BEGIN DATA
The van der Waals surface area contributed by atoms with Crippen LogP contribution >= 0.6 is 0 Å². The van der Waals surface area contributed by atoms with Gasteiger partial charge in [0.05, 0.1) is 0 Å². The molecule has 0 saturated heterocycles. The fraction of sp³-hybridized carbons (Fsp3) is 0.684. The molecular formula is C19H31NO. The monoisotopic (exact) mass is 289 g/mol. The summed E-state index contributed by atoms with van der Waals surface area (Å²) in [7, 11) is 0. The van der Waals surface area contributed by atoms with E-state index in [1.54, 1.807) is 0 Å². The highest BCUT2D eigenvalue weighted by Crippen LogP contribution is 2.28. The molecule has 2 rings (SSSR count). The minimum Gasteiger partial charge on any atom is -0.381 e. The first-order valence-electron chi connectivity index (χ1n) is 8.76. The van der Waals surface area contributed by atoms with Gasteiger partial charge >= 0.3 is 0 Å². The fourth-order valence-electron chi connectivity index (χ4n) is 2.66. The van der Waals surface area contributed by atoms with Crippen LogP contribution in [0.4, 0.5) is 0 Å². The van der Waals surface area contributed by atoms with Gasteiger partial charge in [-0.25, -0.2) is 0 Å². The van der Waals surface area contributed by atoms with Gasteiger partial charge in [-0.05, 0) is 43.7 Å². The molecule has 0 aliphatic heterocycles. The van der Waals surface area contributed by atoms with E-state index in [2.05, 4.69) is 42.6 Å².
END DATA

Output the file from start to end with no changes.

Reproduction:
The van der Waals surface area contributed by atoms with Crippen LogP contribution >= 0.6 is 0 Å². The van der Waals surface area contributed by atoms with Gasteiger partial charge in [0.05, 0.1) is 0 Å². The molecule has 0 saturated heterocycles. The fraction of sp³-hybridized carbons (Fsp3) is 0.684. The molecular formula is C19H31NO. The monoisotopic (exact) mass is 289 g/mol. The summed E-state index contributed by atoms with van der Waals surface area (Å²) in [7, 11) is 0. The van der Waals surface area contributed by atoms with E-state index in [1.54, 1.807) is 0 Å². The highest BCUT2D eigenvalue weighted by Crippen LogP contribution is 2.28. The molecule has 2 rings (SSSR count). The minimum Gasteiger partial charge on any atom is -0.381 e. The first-order valence-electron chi connectivity index (χ1n) is 8.76. The van der Waals surface area contributed by atoms with Gasteiger partial charge >= 0.3 is 0 Å². The fourth-order valence-electron chi connectivity index (χ4n) is 2.66. The van der Waals surface area contributed by atoms with Crippen LogP contribution in [0.4, 0.5) is 0 Å². The van der Waals surface area contributed by atoms with Gasteiger partial charge in [-0.25, -0.2) is 0 Å². The van der Waals surface area contributed by atoms with Gasteiger partial charge in [-0.05, 0) is 43.7 Å². The molecule has 0 aliphatic heterocycles. The van der Waals surface area contributed by atoms with E-state index in [2.05, 4.69) is 42.6 Å².